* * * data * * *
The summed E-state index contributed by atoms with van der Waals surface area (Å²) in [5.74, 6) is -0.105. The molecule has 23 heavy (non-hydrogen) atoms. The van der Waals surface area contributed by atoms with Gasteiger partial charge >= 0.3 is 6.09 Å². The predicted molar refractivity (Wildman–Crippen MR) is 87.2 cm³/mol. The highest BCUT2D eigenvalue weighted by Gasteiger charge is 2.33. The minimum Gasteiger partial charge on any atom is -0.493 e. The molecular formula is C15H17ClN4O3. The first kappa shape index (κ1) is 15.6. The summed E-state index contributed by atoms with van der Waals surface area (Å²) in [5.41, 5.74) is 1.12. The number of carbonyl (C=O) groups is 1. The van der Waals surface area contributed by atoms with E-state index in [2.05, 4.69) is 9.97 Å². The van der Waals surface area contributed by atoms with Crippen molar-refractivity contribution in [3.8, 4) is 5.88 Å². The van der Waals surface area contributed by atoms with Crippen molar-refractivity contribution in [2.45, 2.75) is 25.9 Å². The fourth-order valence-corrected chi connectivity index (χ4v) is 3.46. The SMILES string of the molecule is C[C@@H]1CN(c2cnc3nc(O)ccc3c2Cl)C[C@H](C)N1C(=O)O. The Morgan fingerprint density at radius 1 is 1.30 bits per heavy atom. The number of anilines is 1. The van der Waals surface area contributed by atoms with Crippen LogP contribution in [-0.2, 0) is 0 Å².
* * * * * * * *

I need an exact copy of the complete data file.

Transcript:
The summed E-state index contributed by atoms with van der Waals surface area (Å²) in [5.74, 6) is -0.105. The molecule has 23 heavy (non-hydrogen) atoms. The van der Waals surface area contributed by atoms with Gasteiger partial charge >= 0.3 is 6.09 Å². The predicted molar refractivity (Wildman–Crippen MR) is 87.2 cm³/mol. The highest BCUT2D eigenvalue weighted by Gasteiger charge is 2.33. The minimum Gasteiger partial charge on any atom is -0.493 e. The molecular formula is C15H17ClN4O3. The first kappa shape index (κ1) is 15.6. The summed E-state index contributed by atoms with van der Waals surface area (Å²) in [5.41, 5.74) is 1.12. The number of carbonyl (C=O) groups is 1. The van der Waals surface area contributed by atoms with E-state index in [2.05, 4.69) is 9.97 Å². The van der Waals surface area contributed by atoms with Crippen molar-refractivity contribution in [3.8, 4) is 5.88 Å². The van der Waals surface area contributed by atoms with Crippen molar-refractivity contribution in [2.45, 2.75) is 25.9 Å². The fourth-order valence-corrected chi connectivity index (χ4v) is 3.46. The SMILES string of the molecule is C[C@@H]1CN(c2cnc3nc(O)ccc3c2Cl)C[C@H](C)N1C(=O)O. The Morgan fingerprint density at radius 1 is 1.30 bits per heavy atom. The number of anilines is 1. The van der Waals surface area contributed by atoms with Crippen LogP contribution in [-0.2, 0) is 0 Å².